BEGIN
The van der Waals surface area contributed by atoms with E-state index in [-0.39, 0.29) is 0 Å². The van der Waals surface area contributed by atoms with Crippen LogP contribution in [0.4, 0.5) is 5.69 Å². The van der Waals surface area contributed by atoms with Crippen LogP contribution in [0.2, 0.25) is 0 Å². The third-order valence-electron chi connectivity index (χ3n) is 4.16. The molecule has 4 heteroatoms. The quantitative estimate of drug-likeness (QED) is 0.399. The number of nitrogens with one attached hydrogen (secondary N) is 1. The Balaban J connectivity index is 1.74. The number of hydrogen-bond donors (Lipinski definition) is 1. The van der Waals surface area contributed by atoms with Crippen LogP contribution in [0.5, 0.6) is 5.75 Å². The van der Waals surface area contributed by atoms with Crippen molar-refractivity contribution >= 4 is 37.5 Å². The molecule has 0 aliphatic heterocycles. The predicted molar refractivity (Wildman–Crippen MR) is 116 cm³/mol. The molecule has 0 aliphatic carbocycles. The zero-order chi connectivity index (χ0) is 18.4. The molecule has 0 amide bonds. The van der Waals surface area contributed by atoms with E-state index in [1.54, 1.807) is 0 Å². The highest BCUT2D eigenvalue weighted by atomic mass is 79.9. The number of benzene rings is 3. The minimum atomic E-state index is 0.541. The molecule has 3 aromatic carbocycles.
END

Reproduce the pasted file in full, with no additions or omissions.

The van der Waals surface area contributed by atoms with E-state index in [-0.39, 0.29) is 0 Å². The van der Waals surface area contributed by atoms with Crippen LogP contribution in [0.4, 0.5) is 5.69 Å². The van der Waals surface area contributed by atoms with Crippen LogP contribution in [0.2, 0.25) is 0 Å². The third-order valence-electron chi connectivity index (χ3n) is 4.16. The molecule has 4 heteroatoms. The quantitative estimate of drug-likeness (QED) is 0.399. The number of nitrogens with one attached hydrogen (secondary N) is 1. The Balaban J connectivity index is 1.74. The number of hydrogen-bond donors (Lipinski definition) is 1. The van der Waals surface area contributed by atoms with Crippen LogP contribution in [0.5, 0.6) is 5.75 Å². The van der Waals surface area contributed by atoms with Crippen molar-refractivity contribution >= 4 is 37.5 Å². The molecule has 0 aliphatic heterocycles. The predicted molar refractivity (Wildman–Crippen MR) is 116 cm³/mol. The molecule has 0 aliphatic carbocycles. The zero-order chi connectivity index (χ0) is 18.4. The molecule has 0 amide bonds. The van der Waals surface area contributed by atoms with E-state index in [1.54, 1.807) is 0 Å². The highest BCUT2D eigenvalue weighted by atomic mass is 79.9. The number of benzene rings is 3. The minimum atomic E-state index is 0.541. The molecule has 3 aromatic carbocycles.